Your initial “run” of the game will likely last around 60-70 minutes, and each run is divided into three rounds. The first is the aforementioned speed dating jaunt, where you spend five minutes a-piece with your five romantic possibilities. In round two you can pick two to meet on a second date, and then for the third round you have to select your final choice. As with Five Dates, you’ll also check-in with your pal in-between each round to survey how things are going and get some moral support.
Much of the enjoyment of the original game stemmed from the characters, and the same is very much true here. Though the cast is largely drawn from broad archetypes – the goth, the sporty one, the bookworm, the lad etc – once you reach a second or third date they’ll tend to reveal things which imply greater complexity. And though the emphasis is almost always on fun, the game does admirably engage with a variety of more “real” subjects throughout the dates, such as grief, addiction, lockdown anxiety, Brexit, vaccines, asylum seekers, veganism, protests, and polyamory.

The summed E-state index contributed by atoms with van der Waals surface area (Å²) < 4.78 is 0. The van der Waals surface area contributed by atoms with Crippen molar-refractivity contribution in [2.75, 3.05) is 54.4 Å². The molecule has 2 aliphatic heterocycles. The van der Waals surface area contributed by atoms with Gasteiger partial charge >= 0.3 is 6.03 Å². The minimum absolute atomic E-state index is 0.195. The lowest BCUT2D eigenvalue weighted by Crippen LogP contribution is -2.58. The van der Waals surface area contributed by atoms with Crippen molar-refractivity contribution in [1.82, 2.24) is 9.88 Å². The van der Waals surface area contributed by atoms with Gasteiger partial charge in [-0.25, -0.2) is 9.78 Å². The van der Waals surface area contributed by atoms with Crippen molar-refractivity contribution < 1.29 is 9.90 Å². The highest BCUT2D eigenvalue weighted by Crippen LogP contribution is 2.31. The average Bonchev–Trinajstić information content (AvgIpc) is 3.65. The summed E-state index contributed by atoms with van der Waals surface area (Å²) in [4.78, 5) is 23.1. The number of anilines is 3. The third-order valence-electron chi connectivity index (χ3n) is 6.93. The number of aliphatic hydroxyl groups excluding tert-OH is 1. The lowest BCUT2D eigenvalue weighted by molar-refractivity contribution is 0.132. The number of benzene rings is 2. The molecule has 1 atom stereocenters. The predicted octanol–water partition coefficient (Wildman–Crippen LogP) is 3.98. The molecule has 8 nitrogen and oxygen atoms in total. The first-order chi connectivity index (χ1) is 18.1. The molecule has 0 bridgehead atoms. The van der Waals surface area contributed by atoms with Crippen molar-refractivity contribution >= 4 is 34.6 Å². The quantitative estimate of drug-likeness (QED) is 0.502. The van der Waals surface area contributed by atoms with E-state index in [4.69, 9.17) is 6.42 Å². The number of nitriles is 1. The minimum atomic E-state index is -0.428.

But the overall focus is fundamentally on a goofy fun time. The aim of the game is observing how your dates tick and either committing to your own natural responses or, if you want to make sure you “win,” perhaps betraying your impulses and telling them what they want to hear. Sociopathic? Perhaps, but the game never forces you to do that, and a “failed” date simply means you’ll be left continuing the search for love.
As an FMV game, the options admittedly aren’t hugely complex; you’re typically picking between just two choices, but many dates do transition into a more free-wheeling mini-game of some sort. On a date with Instagrammer Brandy, for instance, you can play the card game Higher or Lower, which introduces a surprising number of branching possibilities as must’ve been quite the headache to organise on the technical side.